U Can Afford Racing or UCAR for short. A division of short track racing that has really caught on in the eyes of fans and competitors alike in recent years.
With drivers ranging in age from 14 to 50-plus and a wide range of driver experience, this division really is for anyone who has the desire to get behind the wheel.
Now the division is taking another step into the forefront of local racing with the first ever UCAR touring series, the UCAR Clash for Cash series based in Raleigh, N.C.
But your probably still looking at this article wondering, “what in the world is a UCAR exactly?” UCARs are front-wheel drive cars that have been slightly modified and fitted with safety measures such as a roll cage, racing seat, etc. and are run at short tracks all over the VA, NC, and SC region.
Cars such as Ford Escorts or Probes, Chevy Cavaliers, Dodge Daytonas, Honda Preludes, Toyota Tercels and even Geo Storms are often used. Some competitors run cars that cost them cheaper to put together than late-model teams spend on a set of tires.
This series is often viewed as a great starting platform for drivers looking to jump from karts into full-size cars or people who have never raced getting their start.
So why is the presence of this brand new touring series important to the long-term health of this division? As a series that ranges in car counts from six to upwards of 25-30 cars at some tracks the presence of a touring series gets these drivers interested in traveling more to race and gets the drivers more exposure to other divisions and team owners.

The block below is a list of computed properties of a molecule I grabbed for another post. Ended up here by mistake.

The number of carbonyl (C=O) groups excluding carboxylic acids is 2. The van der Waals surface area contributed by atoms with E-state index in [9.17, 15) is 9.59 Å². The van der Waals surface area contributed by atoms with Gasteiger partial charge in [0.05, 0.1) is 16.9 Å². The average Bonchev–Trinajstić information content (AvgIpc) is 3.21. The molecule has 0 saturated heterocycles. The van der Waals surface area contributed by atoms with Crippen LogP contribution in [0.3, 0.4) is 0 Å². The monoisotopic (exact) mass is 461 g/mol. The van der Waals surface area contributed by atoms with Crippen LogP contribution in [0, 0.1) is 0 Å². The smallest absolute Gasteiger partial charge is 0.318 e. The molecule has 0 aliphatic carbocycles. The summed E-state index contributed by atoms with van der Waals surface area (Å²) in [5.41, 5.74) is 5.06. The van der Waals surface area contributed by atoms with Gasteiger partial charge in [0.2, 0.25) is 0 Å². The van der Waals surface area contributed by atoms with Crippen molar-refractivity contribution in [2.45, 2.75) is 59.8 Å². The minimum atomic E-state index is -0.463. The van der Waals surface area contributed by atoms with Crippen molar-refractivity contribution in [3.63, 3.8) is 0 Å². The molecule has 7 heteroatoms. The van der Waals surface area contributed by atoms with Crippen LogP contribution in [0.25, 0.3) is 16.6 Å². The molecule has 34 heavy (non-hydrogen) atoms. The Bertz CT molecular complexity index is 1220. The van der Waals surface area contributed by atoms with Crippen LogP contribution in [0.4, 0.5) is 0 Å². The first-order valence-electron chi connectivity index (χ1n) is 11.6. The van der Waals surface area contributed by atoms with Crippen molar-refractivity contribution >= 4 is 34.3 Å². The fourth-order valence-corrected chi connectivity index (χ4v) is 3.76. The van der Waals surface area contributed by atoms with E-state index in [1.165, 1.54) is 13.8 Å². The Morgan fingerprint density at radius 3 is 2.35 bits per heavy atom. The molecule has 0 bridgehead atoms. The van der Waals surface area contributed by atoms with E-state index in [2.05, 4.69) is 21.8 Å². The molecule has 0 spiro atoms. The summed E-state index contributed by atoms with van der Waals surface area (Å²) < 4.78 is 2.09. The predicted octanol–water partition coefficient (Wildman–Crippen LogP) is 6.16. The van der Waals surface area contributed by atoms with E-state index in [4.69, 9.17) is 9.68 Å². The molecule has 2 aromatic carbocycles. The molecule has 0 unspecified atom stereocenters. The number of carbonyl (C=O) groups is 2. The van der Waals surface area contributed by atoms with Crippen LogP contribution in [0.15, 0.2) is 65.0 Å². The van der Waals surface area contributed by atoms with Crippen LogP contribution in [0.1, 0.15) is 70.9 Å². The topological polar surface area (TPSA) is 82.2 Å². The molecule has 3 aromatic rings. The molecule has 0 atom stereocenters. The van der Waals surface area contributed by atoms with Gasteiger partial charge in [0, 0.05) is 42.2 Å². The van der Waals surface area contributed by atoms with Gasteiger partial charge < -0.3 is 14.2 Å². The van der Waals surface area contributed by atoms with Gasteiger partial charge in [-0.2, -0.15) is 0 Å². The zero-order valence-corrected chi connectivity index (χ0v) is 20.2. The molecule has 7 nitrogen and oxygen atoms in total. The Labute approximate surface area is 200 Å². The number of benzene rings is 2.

The more drivers that are able to gain experience in this division and move up onto other divisions, street stocks, legends, late models, etc., brings more legitimacy to the UCAR division. This series is also great for fans of local racing that are looking for more value for their ticket money.
The Clash for Cash, which just hosted its season opener at Wake County Speedway in Raleigh, boasted 70 laps of UCAR racing as well as 25 laps of Junior Mini Cup racing with tickets only costing $5 per person, with children 12 and under getting in for free.
This series also reminds some of the type of schedule NASCAR used to run and the one that ARCA currently runs with the presence of various asphalt tracks, as well as three dirt races and a road course race at the 1.1-mile Patriot course at Virginia International Raceway.
So if you are someone looking to get started in local racing on a budget or if you are a fan looking for some close, hard nosed, edge of your seat racing action you might want to talk to your local track or head on over to www.ucarclash.com and give this up-and-coming division a good looking over.
And if you’re a track owner or promoter looking to expand your track and add a new division, you might want to give a UCAR division serious consideration.
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